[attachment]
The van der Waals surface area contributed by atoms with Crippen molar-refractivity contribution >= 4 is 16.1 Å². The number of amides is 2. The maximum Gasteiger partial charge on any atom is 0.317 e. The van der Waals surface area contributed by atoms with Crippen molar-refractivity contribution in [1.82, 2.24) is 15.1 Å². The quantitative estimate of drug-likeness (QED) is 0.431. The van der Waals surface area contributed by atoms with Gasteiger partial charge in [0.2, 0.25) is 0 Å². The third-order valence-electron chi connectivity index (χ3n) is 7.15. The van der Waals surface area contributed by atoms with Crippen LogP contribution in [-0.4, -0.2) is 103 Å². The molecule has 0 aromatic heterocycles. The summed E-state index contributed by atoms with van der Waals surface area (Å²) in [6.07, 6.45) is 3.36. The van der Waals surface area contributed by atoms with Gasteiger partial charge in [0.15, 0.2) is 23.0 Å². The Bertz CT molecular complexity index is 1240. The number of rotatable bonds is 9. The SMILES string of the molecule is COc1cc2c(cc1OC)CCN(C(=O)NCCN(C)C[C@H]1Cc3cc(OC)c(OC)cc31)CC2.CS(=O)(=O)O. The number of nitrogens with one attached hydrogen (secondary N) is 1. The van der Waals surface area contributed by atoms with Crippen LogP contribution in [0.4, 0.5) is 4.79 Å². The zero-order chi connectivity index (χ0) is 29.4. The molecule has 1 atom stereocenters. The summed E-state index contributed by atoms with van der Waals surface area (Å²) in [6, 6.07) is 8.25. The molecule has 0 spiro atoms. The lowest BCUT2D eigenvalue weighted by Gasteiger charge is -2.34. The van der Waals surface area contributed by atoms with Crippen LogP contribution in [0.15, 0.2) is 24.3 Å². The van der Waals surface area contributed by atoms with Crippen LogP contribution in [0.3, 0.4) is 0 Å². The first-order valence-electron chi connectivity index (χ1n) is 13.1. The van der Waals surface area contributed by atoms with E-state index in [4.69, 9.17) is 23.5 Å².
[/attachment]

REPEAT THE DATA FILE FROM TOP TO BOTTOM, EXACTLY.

The van der Waals surface area contributed by atoms with Crippen molar-refractivity contribution >= 4 is 16.1 Å². The number of amides is 2. The maximum Gasteiger partial charge on any atom is 0.317 e. The van der Waals surface area contributed by atoms with Crippen molar-refractivity contribution in [1.82, 2.24) is 15.1 Å². The quantitative estimate of drug-likeness (QED) is 0.431. The van der Waals surface area contributed by atoms with Gasteiger partial charge in [0.2, 0.25) is 0 Å². The third-order valence-electron chi connectivity index (χ3n) is 7.15. The van der Waals surface area contributed by atoms with Crippen LogP contribution in [-0.4, -0.2) is 103 Å². The molecule has 0 aromatic heterocycles. The summed E-state index contributed by atoms with van der Waals surface area (Å²) in [6.07, 6.45) is 3.36. The van der Waals surface area contributed by atoms with Gasteiger partial charge in [0.15, 0.2) is 23.0 Å². The Bertz CT molecular complexity index is 1240. The number of rotatable bonds is 9. The SMILES string of the molecule is COc1cc2c(cc1OC)CCN(C(=O)NCCN(C)C[C@H]1Cc3cc(OC)c(OC)cc31)CC2.CS(=O)(=O)O. The number of nitrogens with one attached hydrogen (secondary N) is 1. The van der Waals surface area contributed by atoms with Crippen LogP contribution in [0.4, 0.5) is 4.79 Å². The zero-order chi connectivity index (χ0) is 29.4. The molecule has 1 atom stereocenters. The summed E-state index contributed by atoms with van der Waals surface area (Å²) in [6, 6.07) is 8.25. The molecule has 0 spiro atoms. The lowest BCUT2D eigenvalue weighted by Gasteiger charge is -2.34. The van der Waals surface area contributed by atoms with Crippen LogP contribution in [0.15, 0.2) is 24.3 Å². The van der Waals surface area contributed by atoms with Crippen LogP contribution in [0.3, 0.4) is 0 Å². The first-order valence-electron chi connectivity index (χ1n) is 13.1. The van der Waals surface area contributed by atoms with E-state index in [4.69, 9.17) is 23.5 Å².